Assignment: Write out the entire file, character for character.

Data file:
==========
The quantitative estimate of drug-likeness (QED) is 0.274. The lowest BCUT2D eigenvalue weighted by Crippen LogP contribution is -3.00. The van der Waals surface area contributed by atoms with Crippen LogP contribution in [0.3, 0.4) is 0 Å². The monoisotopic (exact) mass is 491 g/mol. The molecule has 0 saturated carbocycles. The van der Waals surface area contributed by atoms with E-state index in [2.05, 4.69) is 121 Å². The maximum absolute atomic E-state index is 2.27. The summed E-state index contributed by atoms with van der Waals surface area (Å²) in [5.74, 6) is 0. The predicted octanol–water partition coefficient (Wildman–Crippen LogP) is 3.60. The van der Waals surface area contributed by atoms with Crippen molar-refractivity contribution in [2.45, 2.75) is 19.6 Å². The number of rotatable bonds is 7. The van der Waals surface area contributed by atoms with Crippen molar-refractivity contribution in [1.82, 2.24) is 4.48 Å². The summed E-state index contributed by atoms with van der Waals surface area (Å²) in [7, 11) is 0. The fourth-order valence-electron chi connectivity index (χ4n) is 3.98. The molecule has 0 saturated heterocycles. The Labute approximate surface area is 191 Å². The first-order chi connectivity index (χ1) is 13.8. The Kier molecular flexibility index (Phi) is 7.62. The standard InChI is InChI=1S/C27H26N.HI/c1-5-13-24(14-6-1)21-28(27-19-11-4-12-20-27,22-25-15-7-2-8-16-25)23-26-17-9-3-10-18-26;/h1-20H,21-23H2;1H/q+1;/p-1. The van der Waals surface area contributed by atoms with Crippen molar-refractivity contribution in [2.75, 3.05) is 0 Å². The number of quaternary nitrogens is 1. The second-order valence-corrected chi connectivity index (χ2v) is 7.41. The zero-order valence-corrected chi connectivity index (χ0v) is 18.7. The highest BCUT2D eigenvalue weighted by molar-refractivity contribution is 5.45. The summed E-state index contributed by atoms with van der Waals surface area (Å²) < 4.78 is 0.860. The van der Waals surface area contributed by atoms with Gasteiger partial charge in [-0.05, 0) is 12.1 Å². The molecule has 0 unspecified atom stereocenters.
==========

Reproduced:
The quantitative estimate of drug-likeness (QED) is 0.274. The lowest BCUT2D eigenvalue weighted by Crippen LogP contribution is -3.00. The van der Waals surface area contributed by atoms with Crippen LogP contribution in [0.3, 0.4) is 0 Å². The monoisotopic (exact) mass is 491 g/mol. The molecule has 0 saturated carbocycles. The van der Waals surface area contributed by atoms with E-state index in [2.05, 4.69) is 121 Å². The maximum absolute atomic E-state index is 2.27. The summed E-state index contributed by atoms with van der Waals surface area (Å²) in [5.74, 6) is 0. The predicted octanol–water partition coefficient (Wildman–Crippen LogP) is 3.60. The van der Waals surface area contributed by atoms with Crippen molar-refractivity contribution in [2.45, 2.75) is 19.6 Å². The number of rotatable bonds is 7. The van der Waals surface area contributed by atoms with Crippen molar-refractivity contribution in [1.82, 2.24) is 4.48 Å². The summed E-state index contributed by atoms with van der Waals surface area (Å²) in [7, 11) is 0. The fourth-order valence-electron chi connectivity index (χ4n) is 3.98. The molecule has 0 saturated heterocycles. The Labute approximate surface area is 191 Å². The first-order chi connectivity index (χ1) is 13.8. The Kier molecular flexibility index (Phi) is 7.62. The standard InChI is InChI=1S/C27H26N.HI/c1-5-13-24(14-6-1)21-28(27-19-11-4-12-20-27,22-25-15-7-2-8-16-25)23-26-17-9-3-10-18-26;/h1-20H,21-23H2;1H/q+1;/p-1. The van der Waals surface area contributed by atoms with Crippen molar-refractivity contribution in [2.75, 3.05) is 0 Å². The number of quaternary nitrogens is 1. The second-order valence-corrected chi connectivity index (χ2v) is 7.41. The zero-order valence-corrected chi connectivity index (χ0v) is 18.7. The highest BCUT2D eigenvalue weighted by molar-refractivity contribution is 5.45. The summed E-state index contributed by atoms with van der Waals surface area (Å²) < 4.78 is 0.860. The van der Waals surface area contributed by atoms with Gasteiger partial charge in [-0.05, 0) is 12.1 Å². The molecule has 0 unspecified atom stereocenters.